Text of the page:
I've heard that 'Gorp' is a fan favorite for a number of people, but to be fully honest, I just didn't see the humor. Since there really isn't anything even remotely resembling a plot, this movie feels like a bunch of ideas of seemingly hilarious antics and goofs cobbled together without any real story or actual characters to anchor the endeavor. So what you get as a result is one bad joke after another and since the pace never really slows down the film just becomes painfully unfunny. About the only performers that are even remotely funny are Dennis Quaid and Otis Day as their characters are so over the top that they manage to rise above the muck.
As someone with a diverse taste in movies, it doesn't take a lot of effort for me to just turn my brain off and go with it, but 'Gorp' proved to be an endurance test. For example, within the opening minutes when you're getting to know the cast of goofy characters we're going to follow, we're immediately introduced to one whose kooky quirky schtick is to aggressively masturbate in a closed metal locker. Mentioning that bit alone should give you an idea of the rest of the movie, but I'll give you a couple more examples. There's the scene where we're introduced to Evie's promiscuity because she has sex with different men one right after the other using the same lines of dialogue - this sequence actually made me think the disc had skipped instead of making me laugh. Then you have the drinking game with Wino Willie where the film is sped up to the final movement of Rossini's William Tell Overture - it's painfully clear that Bill Kirchenbauer isn't actually drinking anything as it all comes pouring down the front of his shirt. That sequence lasts the full four minutes of the famed theme to 'The Lone Ranger' and is depressingly not funny.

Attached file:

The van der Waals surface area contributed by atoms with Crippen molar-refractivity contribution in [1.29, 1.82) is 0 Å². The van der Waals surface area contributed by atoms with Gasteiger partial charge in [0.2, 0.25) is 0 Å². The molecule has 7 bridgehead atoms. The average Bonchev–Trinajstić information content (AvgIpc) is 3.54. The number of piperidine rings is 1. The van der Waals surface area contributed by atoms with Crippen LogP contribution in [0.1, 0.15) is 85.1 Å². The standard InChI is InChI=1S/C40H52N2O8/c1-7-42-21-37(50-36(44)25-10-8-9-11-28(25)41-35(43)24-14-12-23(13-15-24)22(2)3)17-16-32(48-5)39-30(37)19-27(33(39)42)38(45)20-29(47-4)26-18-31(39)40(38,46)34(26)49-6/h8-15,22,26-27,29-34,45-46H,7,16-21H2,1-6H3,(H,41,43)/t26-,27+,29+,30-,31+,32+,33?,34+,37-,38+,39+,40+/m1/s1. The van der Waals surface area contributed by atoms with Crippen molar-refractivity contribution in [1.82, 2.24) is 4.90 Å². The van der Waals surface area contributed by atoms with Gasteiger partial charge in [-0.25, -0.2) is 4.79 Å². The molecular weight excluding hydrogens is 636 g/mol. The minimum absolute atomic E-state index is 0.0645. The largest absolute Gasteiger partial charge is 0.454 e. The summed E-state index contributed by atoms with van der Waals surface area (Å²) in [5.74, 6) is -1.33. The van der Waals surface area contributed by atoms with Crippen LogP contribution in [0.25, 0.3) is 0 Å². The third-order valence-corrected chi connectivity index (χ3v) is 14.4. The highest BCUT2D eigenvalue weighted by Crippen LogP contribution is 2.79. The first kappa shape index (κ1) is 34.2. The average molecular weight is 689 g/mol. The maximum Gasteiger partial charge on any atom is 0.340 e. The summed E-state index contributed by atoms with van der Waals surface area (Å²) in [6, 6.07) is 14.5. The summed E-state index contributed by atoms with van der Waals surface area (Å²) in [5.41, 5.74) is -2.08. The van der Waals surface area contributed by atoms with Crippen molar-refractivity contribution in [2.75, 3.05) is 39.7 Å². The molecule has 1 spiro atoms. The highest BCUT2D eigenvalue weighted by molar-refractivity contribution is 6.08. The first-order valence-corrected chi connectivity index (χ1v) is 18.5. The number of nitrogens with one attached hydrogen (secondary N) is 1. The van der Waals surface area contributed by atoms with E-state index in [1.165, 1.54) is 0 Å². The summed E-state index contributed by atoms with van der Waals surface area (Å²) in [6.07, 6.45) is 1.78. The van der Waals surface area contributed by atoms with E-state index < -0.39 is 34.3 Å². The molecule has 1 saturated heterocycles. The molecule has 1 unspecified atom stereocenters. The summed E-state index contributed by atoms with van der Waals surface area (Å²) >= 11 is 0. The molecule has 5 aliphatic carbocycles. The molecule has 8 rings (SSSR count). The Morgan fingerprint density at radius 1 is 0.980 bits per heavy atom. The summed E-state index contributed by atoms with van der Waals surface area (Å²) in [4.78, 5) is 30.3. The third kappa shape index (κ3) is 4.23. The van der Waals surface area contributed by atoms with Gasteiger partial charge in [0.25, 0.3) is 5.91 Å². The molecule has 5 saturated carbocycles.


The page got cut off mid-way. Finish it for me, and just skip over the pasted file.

I like to give movies a lot of rope and few ever come back to hang me in the way that 'Gorp' did. When you look at the cast list of accomplished actors and actresses who have displayed in other works some solid comedic chops, it makes the final product of 'Gorp' that much more unfortunate. For a wild and zany 1980s comedy, it's not like the movie really had all that much to live up to or work against to stand out but somehow this movie found a way to not really be much of anything. At least not much of anything worth recommending - unless you're really desperate for an early appearance by Dennis Quaid.
The Blu-ray: Vital Disc Stats
'Gorp' arrives on Blu-ray thanks to Kino Lorber and is pressed onto a Region A locked BD25 disc. Housed in a standard Blu-ray case, the disc opens directly to a static image main menu featuring traditional navigation options.